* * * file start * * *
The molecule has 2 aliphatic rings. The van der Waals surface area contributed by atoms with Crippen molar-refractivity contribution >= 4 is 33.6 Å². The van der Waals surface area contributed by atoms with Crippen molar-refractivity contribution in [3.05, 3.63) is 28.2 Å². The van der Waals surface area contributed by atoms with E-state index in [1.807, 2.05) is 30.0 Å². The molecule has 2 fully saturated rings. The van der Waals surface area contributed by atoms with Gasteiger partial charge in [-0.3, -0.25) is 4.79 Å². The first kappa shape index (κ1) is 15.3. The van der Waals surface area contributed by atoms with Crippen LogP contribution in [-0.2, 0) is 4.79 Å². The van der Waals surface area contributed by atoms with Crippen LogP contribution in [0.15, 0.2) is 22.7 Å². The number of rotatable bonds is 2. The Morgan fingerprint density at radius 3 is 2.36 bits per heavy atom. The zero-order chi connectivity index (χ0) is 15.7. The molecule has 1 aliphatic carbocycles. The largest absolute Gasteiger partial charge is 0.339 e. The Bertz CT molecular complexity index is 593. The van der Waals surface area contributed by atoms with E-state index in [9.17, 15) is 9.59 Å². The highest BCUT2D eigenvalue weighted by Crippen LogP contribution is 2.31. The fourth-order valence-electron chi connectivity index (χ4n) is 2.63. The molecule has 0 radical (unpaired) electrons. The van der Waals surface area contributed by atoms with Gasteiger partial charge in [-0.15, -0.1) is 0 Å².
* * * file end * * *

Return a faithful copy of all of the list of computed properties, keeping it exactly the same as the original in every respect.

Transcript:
The molecule has 2 aliphatic rings. The van der Waals surface area contributed by atoms with Crippen molar-refractivity contribution >= 4 is 33.6 Å². The van der Waals surface area contributed by atoms with Crippen molar-refractivity contribution in [3.05, 3.63) is 28.2 Å². The van der Waals surface area contributed by atoms with E-state index in [1.807, 2.05) is 30.0 Å². The molecule has 2 fully saturated rings. The van der Waals surface area contributed by atoms with Gasteiger partial charge in [-0.3, -0.25) is 4.79 Å². The first kappa shape index (κ1) is 15.3. The van der Waals surface area contributed by atoms with Crippen LogP contribution in [-0.2, 0) is 4.79 Å². The van der Waals surface area contributed by atoms with Crippen LogP contribution in [0.15, 0.2) is 22.7 Å². The number of rotatable bonds is 2. The Morgan fingerprint density at radius 3 is 2.36 bits per heavy atom. The zero-order chi connectivity index (χ0) is 15.7. The molecule has 1 aliphatic carbocycles. The largest absolute Gasteiger partial charge is 0.339 e. The Bertz CT molecular complexity index is 593. The van der Waals surface area contributed by atoms with E-state index in [9.17, 15) is 9.59 Å². The highest BCUT2D eigenvalue weighted by Crippen LogP contribution is 2.31. The fourth-order valence-electron chi connectivity index (χ4n) is 2.63. The molecule has 0 radical (unpaired) electrons. The van der Waals surface area contributed by atoms with Gasteiger partial charge in [-0.15, -0.1) is 0 Å².